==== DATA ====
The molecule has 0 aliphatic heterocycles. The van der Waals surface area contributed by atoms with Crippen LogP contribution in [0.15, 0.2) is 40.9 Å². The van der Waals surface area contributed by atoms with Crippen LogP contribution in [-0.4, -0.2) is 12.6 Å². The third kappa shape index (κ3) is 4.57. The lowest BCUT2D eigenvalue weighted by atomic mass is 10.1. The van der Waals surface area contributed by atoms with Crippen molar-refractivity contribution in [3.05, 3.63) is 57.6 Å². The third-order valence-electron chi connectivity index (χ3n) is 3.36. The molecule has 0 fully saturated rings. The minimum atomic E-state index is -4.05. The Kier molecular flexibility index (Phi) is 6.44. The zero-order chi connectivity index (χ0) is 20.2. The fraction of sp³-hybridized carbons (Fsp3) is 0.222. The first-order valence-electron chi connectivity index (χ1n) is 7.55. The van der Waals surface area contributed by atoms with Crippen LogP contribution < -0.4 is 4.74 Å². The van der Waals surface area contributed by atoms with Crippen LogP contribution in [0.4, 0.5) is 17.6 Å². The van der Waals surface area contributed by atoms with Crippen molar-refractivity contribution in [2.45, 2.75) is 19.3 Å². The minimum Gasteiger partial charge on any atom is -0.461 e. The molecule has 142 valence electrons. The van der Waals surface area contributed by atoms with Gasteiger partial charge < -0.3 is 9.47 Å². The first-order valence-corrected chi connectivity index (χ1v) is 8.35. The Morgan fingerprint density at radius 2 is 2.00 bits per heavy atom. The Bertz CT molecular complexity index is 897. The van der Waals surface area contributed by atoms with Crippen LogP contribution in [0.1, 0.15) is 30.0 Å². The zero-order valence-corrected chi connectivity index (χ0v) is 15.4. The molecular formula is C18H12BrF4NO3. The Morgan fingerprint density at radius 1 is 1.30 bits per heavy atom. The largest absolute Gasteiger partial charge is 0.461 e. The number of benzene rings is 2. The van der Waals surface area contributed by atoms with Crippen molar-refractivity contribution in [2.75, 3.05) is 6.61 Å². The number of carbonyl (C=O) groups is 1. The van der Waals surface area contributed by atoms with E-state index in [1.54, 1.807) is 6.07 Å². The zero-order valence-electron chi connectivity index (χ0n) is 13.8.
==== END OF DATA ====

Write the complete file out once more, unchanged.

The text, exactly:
The molecule has 0 aliphatic heterocycles. The van der Waals surface area contributed by atoms with Crippen LogP contribution in [0.15, 0.2) is 40.9 Å². The van der Waals surface area contributed by atoms with Crippen LogP contribution in [-0.4, -0.2) is 12.6 Å². The third kappa shape index (κ3) is 4.57. The lowest BCUT2D eigenvalue weighted by atomic mass is 10.1. The van der Waals surface area contributed by atoms with Crippen molar-refractivity contribution in [3.05, 3.63) is 57.6 Å². The third-order valence-electron chi connectivity index (χ3n) is 3.36. The molecule has 0 fully saturated rings. The minimum atomic E-state index is -4.05. The Kier molecular flexibility index (Phi) is 6.44. The zero-order chi connectivity index (χ0) is 20.2. The fraction of sp³-hybridized carbons (Fsp3) is 0.222. The first-order valence-electron chi connectivity index (χ1n) is 7.55. The van der Waals surface area contributed by atoms with Crippen LogP contribution < -0.4 is 4.74 Å². The van der Waals surface area contributed by atoms with Crippen LogP contribution in [0.4, 0.5) is 17.6 Å². The van der Waals surface area contributed by atoms with Crippen molar-refractivity contribution in [2.45, 2.75) is 19.3 Å². The minimum Gasteiger partial charge on any atom is -0.461 e. The molecule has 142 valence electrons. The van der Waals surface area contributed by atoms with Gasteiger partial charge < -0.3 is 9.47 Å². The first-order valence-corrected chi connectivity index (χ1v) is 8.35. The Morgan fingerprint density at radius 2 is 2.00 bits per heavy atom. The Bertz CT molecular complexity index is 897. The van der Waals surface area contributed by atoms with Crippen LogP contribution in [0.1, 0.15) is 30.0 Å². The zero-order valence-corrected chi connectivity index (χ0v) is 15.4. The molecular formula is C18H12BrF4NO3. The Morgan fingerprint density at radius 1 is 1.30 bits per heavy atom. The largest absolute Gasteiger partial charge is 0.461 e. The number of benzene rings is 2. The van der Waals surface area contributed by atoms with Crippen molar-refractivity contribution in [2.75, 3.05) is 6.61 Å². The number of carbonyl (C=O) groups is 1. The van der Waals surface area contributed by atoms with E-state index in [1.54, 1.807) is 6.07 Å². The zero-order valence-electron chi connectivity index (χ0n) is 13.8.